My reasoning above.

The N. American market is mature. (ie not as cost driven as an emerging market). It had shifted to an auto a long time back. And the technology of the day meant that the auto was a slushbox. This also meant that the cost of catering to a niche (manual gearbox) was quite high, and in a lot of cases is not really an option.

Incidentally the N. American market (and its associated production infrastructure) is also the reason why the slushbox is also going to be around for quite sometime, irrespective of the young pretenders like DSGs and CVTs. (Also, given the power ranges common in US, the CVT is limited in its application.)

Regards
Sutripta
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Old 8th August 2014, 08:09   #23
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Default Re: Manual transmission isn't dead yet

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Originally Posted by Sutripta View Post

My reasoning above.

The N. American market is mature. (ie not as cost driven as an emerging market). It had shifted to an auto a long time back.

Regards
Sutripta
Is European market not just as mature? Why is there still a significant percentage of manuals sold there?

More than maturity, the road infrastructure and traffic conditions in N.America warrants the majority of Autos.

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Old 8th August 2014, 08:35   #24
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I don't think it's got anything to do with maturity. The market you are talking about is more convenience oriented than economy. Like how cars which we enthusiasts fail to appreciate sell like hot cakes here, there also real enthusiasts could be favoring a manual box for sheer driving involvement but the hot seller could still be an auto box when convenience takes higher priority.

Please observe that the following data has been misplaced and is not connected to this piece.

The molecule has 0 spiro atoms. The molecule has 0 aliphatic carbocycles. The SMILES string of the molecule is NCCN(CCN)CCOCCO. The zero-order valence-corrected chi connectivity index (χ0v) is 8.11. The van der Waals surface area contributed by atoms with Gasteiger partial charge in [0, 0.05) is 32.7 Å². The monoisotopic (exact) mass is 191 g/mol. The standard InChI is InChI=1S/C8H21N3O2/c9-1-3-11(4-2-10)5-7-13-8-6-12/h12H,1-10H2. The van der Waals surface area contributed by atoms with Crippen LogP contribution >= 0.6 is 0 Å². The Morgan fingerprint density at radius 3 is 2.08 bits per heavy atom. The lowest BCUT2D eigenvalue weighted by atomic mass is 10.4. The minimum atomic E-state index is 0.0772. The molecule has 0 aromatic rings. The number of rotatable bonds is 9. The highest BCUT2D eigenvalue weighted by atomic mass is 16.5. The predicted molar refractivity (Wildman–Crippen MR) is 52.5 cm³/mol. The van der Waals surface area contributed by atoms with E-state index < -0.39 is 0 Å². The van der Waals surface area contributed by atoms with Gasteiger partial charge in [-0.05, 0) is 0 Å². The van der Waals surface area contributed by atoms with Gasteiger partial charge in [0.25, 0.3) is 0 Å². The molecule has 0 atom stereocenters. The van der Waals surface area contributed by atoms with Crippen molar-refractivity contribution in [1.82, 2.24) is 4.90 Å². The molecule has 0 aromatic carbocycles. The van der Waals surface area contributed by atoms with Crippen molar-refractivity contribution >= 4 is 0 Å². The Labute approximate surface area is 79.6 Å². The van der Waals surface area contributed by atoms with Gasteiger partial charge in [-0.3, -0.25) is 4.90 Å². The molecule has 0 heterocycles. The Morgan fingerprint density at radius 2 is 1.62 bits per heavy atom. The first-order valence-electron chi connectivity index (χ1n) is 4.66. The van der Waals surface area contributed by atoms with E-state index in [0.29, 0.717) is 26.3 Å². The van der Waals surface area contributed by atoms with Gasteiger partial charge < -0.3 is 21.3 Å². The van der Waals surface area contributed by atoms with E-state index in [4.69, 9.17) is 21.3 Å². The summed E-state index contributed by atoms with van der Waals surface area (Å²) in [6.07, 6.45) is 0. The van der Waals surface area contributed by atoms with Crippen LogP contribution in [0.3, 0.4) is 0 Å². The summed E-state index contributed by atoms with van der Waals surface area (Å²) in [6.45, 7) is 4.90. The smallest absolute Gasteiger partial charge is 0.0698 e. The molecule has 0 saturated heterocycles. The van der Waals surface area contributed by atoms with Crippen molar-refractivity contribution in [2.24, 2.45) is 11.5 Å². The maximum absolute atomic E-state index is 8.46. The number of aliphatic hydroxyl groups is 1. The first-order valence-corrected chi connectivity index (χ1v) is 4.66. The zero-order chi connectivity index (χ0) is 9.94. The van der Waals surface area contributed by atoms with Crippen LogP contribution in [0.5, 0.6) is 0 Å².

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Old 8th August 2014, 08:58   #25
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Quote:
Originally Posted by gthang View Post
Is European market not just as mature? Why is there still a significant percentage of manuals sold there?



More than maturity, the road infrastructure and traffic conditions in N.America warrants the majority of Autos.

Actually disagree with this statement. An auto box is far more useful in Europe with its numerous small towns with stop and go traffic than in the US with its wide open freeways. So the difference seems to be driven more by what consumers think is "nice to drive", and tax regimes - Europeans seem to value handling, control and fuel efficiency given the extremely high fuel prices there, while Americans care for raw power, a plush ride and convenience, and don't care if an energy sapping auto box forces them to use a V6 or V8 to deliver 4 cylinder performance.

I can understand why enthusiasts preferred manuals 10 years ago - the 3 and 4 speed torque converters prevalent then sapped away 20% or more of the power developed by engines (or at least that's what they felt like). Even today, when I tested the last generation Accord and City, the 5 speed automatic versions were pathetic to drive. But modern DSG boxes (like the DQ 200 in my Superb) or even modern 7/8 speed torque converters (like those in the new BMWs) ensure performance far superior to any manual. In my opinion, buying a manual in such cars is more of a style statement than anything else.